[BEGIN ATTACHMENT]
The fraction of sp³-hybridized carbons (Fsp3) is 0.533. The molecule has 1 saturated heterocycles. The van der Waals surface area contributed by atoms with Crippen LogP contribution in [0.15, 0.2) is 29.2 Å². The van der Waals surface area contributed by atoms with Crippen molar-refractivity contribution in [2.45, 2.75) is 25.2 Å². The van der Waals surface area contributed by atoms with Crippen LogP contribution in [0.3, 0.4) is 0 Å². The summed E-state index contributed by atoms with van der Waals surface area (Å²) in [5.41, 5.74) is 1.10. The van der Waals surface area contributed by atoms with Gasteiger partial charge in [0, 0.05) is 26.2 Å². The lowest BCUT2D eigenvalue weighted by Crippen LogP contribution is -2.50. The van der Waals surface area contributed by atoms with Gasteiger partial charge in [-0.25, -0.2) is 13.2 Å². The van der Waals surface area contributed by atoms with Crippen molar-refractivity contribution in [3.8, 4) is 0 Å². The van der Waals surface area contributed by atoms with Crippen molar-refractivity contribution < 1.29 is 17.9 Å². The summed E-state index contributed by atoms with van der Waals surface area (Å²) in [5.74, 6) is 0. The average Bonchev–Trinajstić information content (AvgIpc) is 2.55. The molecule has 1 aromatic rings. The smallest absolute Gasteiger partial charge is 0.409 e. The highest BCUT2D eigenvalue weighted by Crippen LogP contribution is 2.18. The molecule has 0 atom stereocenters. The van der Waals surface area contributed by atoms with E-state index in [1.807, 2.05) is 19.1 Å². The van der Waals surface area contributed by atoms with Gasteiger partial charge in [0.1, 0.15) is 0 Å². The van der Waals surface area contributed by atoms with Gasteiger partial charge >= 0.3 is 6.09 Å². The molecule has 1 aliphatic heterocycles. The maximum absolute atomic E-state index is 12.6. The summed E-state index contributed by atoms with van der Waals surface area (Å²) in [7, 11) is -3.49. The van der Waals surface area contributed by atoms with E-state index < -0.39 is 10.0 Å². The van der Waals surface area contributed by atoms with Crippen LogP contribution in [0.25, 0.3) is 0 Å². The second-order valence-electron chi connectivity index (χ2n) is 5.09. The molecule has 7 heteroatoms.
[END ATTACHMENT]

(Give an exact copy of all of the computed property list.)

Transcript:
The fraction of sp³-hybridized carbons (Fsp3) is 0.533. The molecule has 1 saturated heterocycles. The van der Waals surface area contributed by atoms with Crippen LogP contribution in [0.15, 0.2) is 29.2 Å². The van der Waals surface area contributed by atoms with Crippen molar-refractivity contribution in [2.45, 2.75) is 25.2 Å². The van der Waals surface area contributed by atoms with Crippen LogP contribution in [0.3, 0.4) is 0 Å². The summed E-state index contributed by atoms with van der Waals surface area (Å²) in [5.41, 5.74) is 1.10. The van der Waals surface area contributed by atoms with Gasteiger partial charge in [0, 0.05) is 26.2 Å². The lowest BCUT2D eigenvalue weighted by Crippen LogP contribution is -2.50. The van der Waals surface area contributed by atoms with Gasteiger partial charge in [-0.25, -0.2) is 13.2 Å². The van der Waals surface area contributed by atoms with Crippen molar-refractivity contribution in [3.8, 4) is 0 Å². The van der Waals surface area contributed by atoms with Crippen molar-refractivity contribution < 1.29 is 17.9 Å². The summed E-state index contributed by atoms with van der Waals surface area (Å²) in [5.74, 6) is 0. The average Bonchev–Trinajstić information content (AvgIpc) is 2.55. The molecule has 1 aromatic rings. The smallest absolute Gasteiger partial charge is 0.409 e. The highest BCUT2D eigenvalue weighted by Crippen LogP contribution is 2.18. The molecule has 0 atom stereocenters. The van der Waals surface area contributed by atoms with E-state index in [1.807, 2.05) is 19.1 Å². The van der Waals surface area contributed by atoms with Gasteiger partial charge in [0.1, 0.15) is 0 Å². The van der Waals surface area contributed by atoms with Gasteiger partial charge >= 0.3 is 6.09 Å². The molecule has 1 aliphatic heterocycles. The maximum absolute atomic E-state index is 12.6. The summed E-state index contributed by atoms with van der Waals surface area (Å²) in [7, 11) is -3.49. The van der Waals surface area contributed by atoms with E-state index < -0.39 is 10.0 Å². The van der Waals surface area contributed by atoms with Crippen LogP contribution in [0.25, 0.3) is 0 Å². The second-order valence-electron chi connectivity index (χ2n) is 5.09. The molecule has 7 heteroatoms.